The process is different with a man Johnson accurately calls “one of the greatest athletes of all time.” Sanders is a Pro Football Hall of Famer and also played 10 years of Major League Baseball. Beyond that, he has been a successful broadcaster and is a cultural icon, business mogul and a brand unto himself.

“And oh by the way, he coaches football and does it at a very high level,” Johnson said. “I’ve said, ‘He’s not a celebrity coach. He’s a celebrity who coaches.

“He has people around him all the time. He has agents, handlers, assistants, social media people, brand marketing people. It’s not as simple as walking up and saying, ‘Hey, we need to do this.’ It’s making sure you get on the calendar through all of his assistants. Now, when we’re together, he’s been fantastic.”

Johnson has attended speaking engagements with Sanders and they do a weekly coach’s show in front of a studio audience. When Sanders walks in, the place goes crazy.

Johnson joked with him it is like Elvis entering the building.

“Once you get him on stage, that Deion smile shows up and Prime Time is there. He turns it on and is phenomenal,” Johnson said. “He’s been a joy to work with. It’s just there are a thousand things that happen a day and I might be 799. So when he walks in the room, you better be on point and ready to go.”

Johnson has experience on his side. He was sports director at KOA for 13 years before being hired as the University of Colorado’s first Director of Broadcasting in 2017.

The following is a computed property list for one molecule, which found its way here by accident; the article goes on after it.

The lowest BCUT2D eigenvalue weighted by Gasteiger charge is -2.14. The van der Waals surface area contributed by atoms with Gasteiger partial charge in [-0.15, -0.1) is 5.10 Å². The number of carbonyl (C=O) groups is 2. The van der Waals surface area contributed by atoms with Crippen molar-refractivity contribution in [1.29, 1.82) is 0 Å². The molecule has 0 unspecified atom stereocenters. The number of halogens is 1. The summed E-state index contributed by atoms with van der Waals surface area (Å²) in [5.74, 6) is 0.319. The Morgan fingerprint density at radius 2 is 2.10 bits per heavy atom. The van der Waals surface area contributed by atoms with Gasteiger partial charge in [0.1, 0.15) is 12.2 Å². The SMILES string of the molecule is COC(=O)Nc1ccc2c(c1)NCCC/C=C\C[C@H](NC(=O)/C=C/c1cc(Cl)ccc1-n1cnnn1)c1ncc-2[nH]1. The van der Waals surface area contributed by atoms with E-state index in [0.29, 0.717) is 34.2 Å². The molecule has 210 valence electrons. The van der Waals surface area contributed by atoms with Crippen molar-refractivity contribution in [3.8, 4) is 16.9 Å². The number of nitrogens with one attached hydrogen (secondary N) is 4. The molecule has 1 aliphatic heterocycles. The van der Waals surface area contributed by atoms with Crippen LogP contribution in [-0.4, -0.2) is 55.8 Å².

After years of also working some Major League Baseball and college/NFL games for various networks, his focus is solely on “the Buffs” as he calls them.

That has simplified things for Johnson, whose family includes his wife, Susan, three grown children and two granddaughters.

On the job, the attention generated by Sanders and the program has magnified everything Johnson and his broadcast partner, former Northwestern and Colorado head coach Gary Barnett, say and do.

It also has made Johnson a go-to for media types wanting to chat about the phenomenon he’s witnessing.

“It seems like I’m the easy guy to get to within the program, so everyone wants to talk to the guy who broadcasts the games,” Johnson said. “That’s made that part of my job a little busier.”

What's next for Colorado

How good is Colorado? The Buffaloes survived a scare Saturday night, edging Colorado State 43-35 in double overtime. A large home crowd celebrated by spilling onto the field.

“CU fans right now are convinced the Buffs are going to be in the College Football Playoffs at the end of the year,” Johnson said. “As a broadcaster, I look at them and say we could be really, really good.

“We have some big-time games coming up (next) … at Oregon, USC coming to town. I don’t know how many wins it’s going to add up to, but Colorado is going to be in the middle of the Pac-12 (title) picture when it’s all said and done.”

The first step was hiring Sanders. It was a bold move by Rick George, a former University of Illinois defensive back in his 10th year as Colorado’s athletic director.

George was on Bill McCartney’s staff when Colorado won the national championship in 1990. His goal is to return the Buffaloes to national prominence.

“He did swing for the fences and he did make an enormous financial commitment to put this thing back on the map,” Johnson said. “The early returns are what the early returns are.”

That is, magnificent.

Three games in, the fan base is saddled up and enjoying the ride.

So is its voice.

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Veteran Bloomington-Normal journalist joined WGLT as a correspondent in 2023. You can reach Randy at rkindred58@gmail.com.